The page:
Jon Gary Williams
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Article 80 - Premillennialism

Premillennialism: Examined

Jon Gary Williams

The word Premillennialism comes from "pre" (before) and "millennial" (1000). Some contend that when Christ returns, a 1000-year utopia period will begin, during which He will reign on a literal throne at Jerusalem; hence, Christ's coming, as well as other particular events, will occur "before the millennium."

An Overview of the Doctrine of Premillennialism

Premillennialism has been known to take various forms, with slight discrepancies within the different tenets of the doctrine. But in general terms, the teaching holds to the following premises:

- When Christ came to set up His kingdom, He was rejected by the Jews. Christ then postponed the establishment of the kingdom and established a "church age" instead.

- At the end of this "church age" there will be a first of three resurrections - - that being a resurrection of the "righteous dead."

- This will be followed by the church being "raptured" up for seven years to be with the coming Christ. During this seven-year span there will be a period of great "tribulation" on earth.

- At the end of the seven-year tribulation period, Christ will complete His return. At that time there will be a second resurrection - - this time for the resurrecting of the "tribulation saints."

- There will then occur a great physical war, called
"Armageddon," between the forces of Christ and the forces of Satan.

- Christ will be victorious in this war, and the postponed kingdom will then be set up.

- For 1000 years Christ will reign on a physical throne from the city of Jerusalem. At the end of this 1000-year period there will be a third resurrection, this one reserved specifically for the wicked dead.

- Lastly will come the judgment and the destruction of the heavens and earth.

- - - - -

Various ideas of Premillennialism: Disproved in light of scripture

Below are a few general statements made by those who advocate this doctrine, with scriptures provided which refute these various religious ideas.

"The kingdom, as foretold by Old Testament prophets, was postponed and was replaced by a 'church age.' "

What does the Bible tell us?
1. The kingdom has already been in existence, since the first century. (Col. 1:13; Rev. 1:9)

2. The kingdom and the church were not different. Rather, they were, and still are, one and the
 same. (Matt. 16:18,19; Col. 1:13,18)

- - -
"There will occur a seven-year 'tribulation' period."
1. Jesus spoke of a "tribulation" (Matt. 24:29), however, it was to take place before the passing of the generation of people to whom Jesus was speaking. (Matt. 24:34) Also, this "tribulation" involved a "desolation" in which armies would compass Jerusalem. (Matt. 24:1,2; Lk. 21:20) (This obviously refers to the Roman armies surrounding and destroying Jerusalem in 70 A.D.)

2. In the first century a "tribulation" was already being experienced (Rev. 1:9)

- - -
"There will be a seven-year 'rapture' period."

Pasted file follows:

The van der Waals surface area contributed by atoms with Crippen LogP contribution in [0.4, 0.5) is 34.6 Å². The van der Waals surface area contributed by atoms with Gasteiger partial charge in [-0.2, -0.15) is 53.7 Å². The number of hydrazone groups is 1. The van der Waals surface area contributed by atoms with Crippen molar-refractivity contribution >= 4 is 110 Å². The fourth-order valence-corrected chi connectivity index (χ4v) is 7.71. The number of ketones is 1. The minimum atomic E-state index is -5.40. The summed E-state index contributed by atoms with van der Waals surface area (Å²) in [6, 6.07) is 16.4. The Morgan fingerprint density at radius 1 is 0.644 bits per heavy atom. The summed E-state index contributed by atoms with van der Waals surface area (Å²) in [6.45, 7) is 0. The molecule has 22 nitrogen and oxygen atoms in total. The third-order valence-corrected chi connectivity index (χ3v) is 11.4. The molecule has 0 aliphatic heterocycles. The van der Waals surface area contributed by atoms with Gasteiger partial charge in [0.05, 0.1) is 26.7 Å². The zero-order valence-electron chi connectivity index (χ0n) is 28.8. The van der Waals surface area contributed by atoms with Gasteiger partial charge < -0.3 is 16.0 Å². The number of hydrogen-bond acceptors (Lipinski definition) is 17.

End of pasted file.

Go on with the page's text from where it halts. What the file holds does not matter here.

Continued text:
This idea is not found in the scriptures. At the second coming of Jesus, those who ascend to meet Him will not be with Him for a seven year period; they will be with Him forever. (I Thess. 4:17)

- - -
"There will be three separate resurrections, for three different groups of people."
1. All who are in the graves will be raised together (John 5:28,29).

2. There will be only one resurrection, including both the "just" and the "unjust." (Acts 24:15)

- - -
"A great 'Armageddon battle' battle will occur here on Earth, between Christ and Satan."
1. The word "Armageddon" appears once in the Bible - - in the highly symbolic book of Revelation. (Rev. 16:16) It has nothing to do with an event in the distant future. It is futile to attempt to justify a doctrine solely on the basis of the symbolic language of Revelation.

2. Remember that the time frame for the events mentioned in Revelation were limited to what would
"shortly come to pass" and "shortly be done." (Rev. 1:1; 22:6)

- - -
"Christ will reign on earth, on a literal throne."
1. The scriptures teach that Christ would rule as a priest on a throne. (Zech. 6:13)

2. The scriptures also teach that Christ would not be a priest on earth. (Heb. 8:4)

3. Since Christ would rule as priest on a throne, yet could not be a priest on earth, He
could not rule on an earthly throne.

4. When Jesus returns He will come no closer to this earth than the clouds. (I Thess. 4:17)

- - -
"Christ is not yet ruling as king - - this is yet to occur."
1. Christ was to begin His reign as King after His resurrection. (Acts 2:29-31)

2. When Revelation was written, Christ was already "King." (Rev. 17:14; 19:16)

- - -
"Christ's earthly reign will occur during a 1000-year (millennial) period."
1. Those who teach this view lift it from Revelation 20:1-3, claiming that the "thousand years" must be literal. If this is true, then other parts of this highly symbolic text ("key;" "bottomless pit;" "chain;" "laid hold on") must also be understood literally. However, those defending this view know that these other parts cannot be understood literally. In this, the inconsistency is evident.

2. Nothing at all is revealed in Revelation chapter 20 about:
a) the second coming of Christ,
b) the
establishment of a kingdom,
c) an earthly reign of Christ,
d) or any of the
teachings of premillennialism.

3. Again, beware of any doctrine that seeks justification by appealing to the highly symbolic 
language of the book of Revelation.

- - -
Some Premillennialists also believe that the earth will last forever.
1. Jesus taught that heaven and earth would "pass away." (Matt. 5:18; 24:35)

2. The apostle Peter said that heaven would "pass away" and the earth would be
 "burned up." (II Pet. 3:10)